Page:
In contrast, higher-end deals often come with fewer headaches and expenses.

While the 70% rule can be a useful shorthand for flipping houses, it’s less useful for other exit strategies.

Rental investors may not be renovating the property as extensively and will be holding the property long-term. Because their primary goal is cash flow, rather than a one-time payout based on ARV, their calculations typically involve annual yield and income, not just ARV.

Similarly, if you’re wholesaling deals, the numbers may look different for you. Repair costs and ARV are still critically important, but if you have a strong buyer list and know that one of your buyers will pay significantly more than your contract price, the 70% rule is less important than knowing your buyers and market.

**Some deals require more work on your part than others. And some investors want to earn more profit per deal than others.

If you find a deal that will involve minimal work and a quick turnaround with a buyer already in place, you may be willing to accept a lower profit margin on the deal and pay more than the 70% Rule would dictate.

Keep in mind, you always want to be conservative with your repair costs and ARV estimates. These numbers will make or break your profits, so invest the time to get them right.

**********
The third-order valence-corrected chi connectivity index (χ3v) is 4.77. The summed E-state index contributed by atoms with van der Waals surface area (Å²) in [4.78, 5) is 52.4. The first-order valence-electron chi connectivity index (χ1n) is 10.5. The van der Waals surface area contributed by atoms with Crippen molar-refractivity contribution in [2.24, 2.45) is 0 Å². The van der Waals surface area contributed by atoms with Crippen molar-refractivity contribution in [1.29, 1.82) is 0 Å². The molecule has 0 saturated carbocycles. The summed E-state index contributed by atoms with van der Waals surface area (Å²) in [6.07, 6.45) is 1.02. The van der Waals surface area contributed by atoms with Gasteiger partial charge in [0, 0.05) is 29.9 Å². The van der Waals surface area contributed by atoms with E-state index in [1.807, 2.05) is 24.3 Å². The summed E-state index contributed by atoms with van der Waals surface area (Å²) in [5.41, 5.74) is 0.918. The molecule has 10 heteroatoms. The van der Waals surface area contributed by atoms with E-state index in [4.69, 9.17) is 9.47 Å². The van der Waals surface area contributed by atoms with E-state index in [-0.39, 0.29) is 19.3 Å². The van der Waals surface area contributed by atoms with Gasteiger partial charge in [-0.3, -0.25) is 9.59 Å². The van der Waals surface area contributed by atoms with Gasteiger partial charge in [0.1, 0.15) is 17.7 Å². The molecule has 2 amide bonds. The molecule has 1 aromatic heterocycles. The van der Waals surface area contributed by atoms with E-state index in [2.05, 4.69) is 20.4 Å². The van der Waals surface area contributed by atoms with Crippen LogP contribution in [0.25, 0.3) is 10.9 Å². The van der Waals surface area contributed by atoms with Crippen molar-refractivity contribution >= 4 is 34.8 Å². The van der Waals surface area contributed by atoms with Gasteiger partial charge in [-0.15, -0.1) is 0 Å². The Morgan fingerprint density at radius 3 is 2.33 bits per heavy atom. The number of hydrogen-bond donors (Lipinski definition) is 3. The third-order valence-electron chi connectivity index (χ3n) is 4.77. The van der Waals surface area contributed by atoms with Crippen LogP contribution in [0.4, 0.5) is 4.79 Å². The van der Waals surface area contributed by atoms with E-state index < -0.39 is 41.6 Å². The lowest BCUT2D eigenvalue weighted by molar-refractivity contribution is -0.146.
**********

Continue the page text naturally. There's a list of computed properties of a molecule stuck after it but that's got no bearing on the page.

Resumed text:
The 70% rule in real estate makes for an instant, back-of-the-napkin calculation to give you a rough ballpark figure for a ceiling price on your offers.

But before actually making an offer, you’ll want to run a more detailed cost analysis.

The most important thing to remember when using the 70% rule, is to be cautious and conservative with your repair costs and ARV estimates. As you’re running your numbers, be sure to include soft costs, like financing.

These numbers will make or break your profits, so take your time to get them right. Talk to as many people as you need to, in order to feel confident in your numbers before settling on an offer price.

If you can’t get inside the property to verify repair costs (such as when buying a foreclosed home), use worst-case-scenario numbers.

Remember, it’s important to protect your savings in case of loss in the investment. Protect both your profits and your time by being precise and conservative in your cost estimates and you’ll find yourself working less and earning more as you find houses to flip.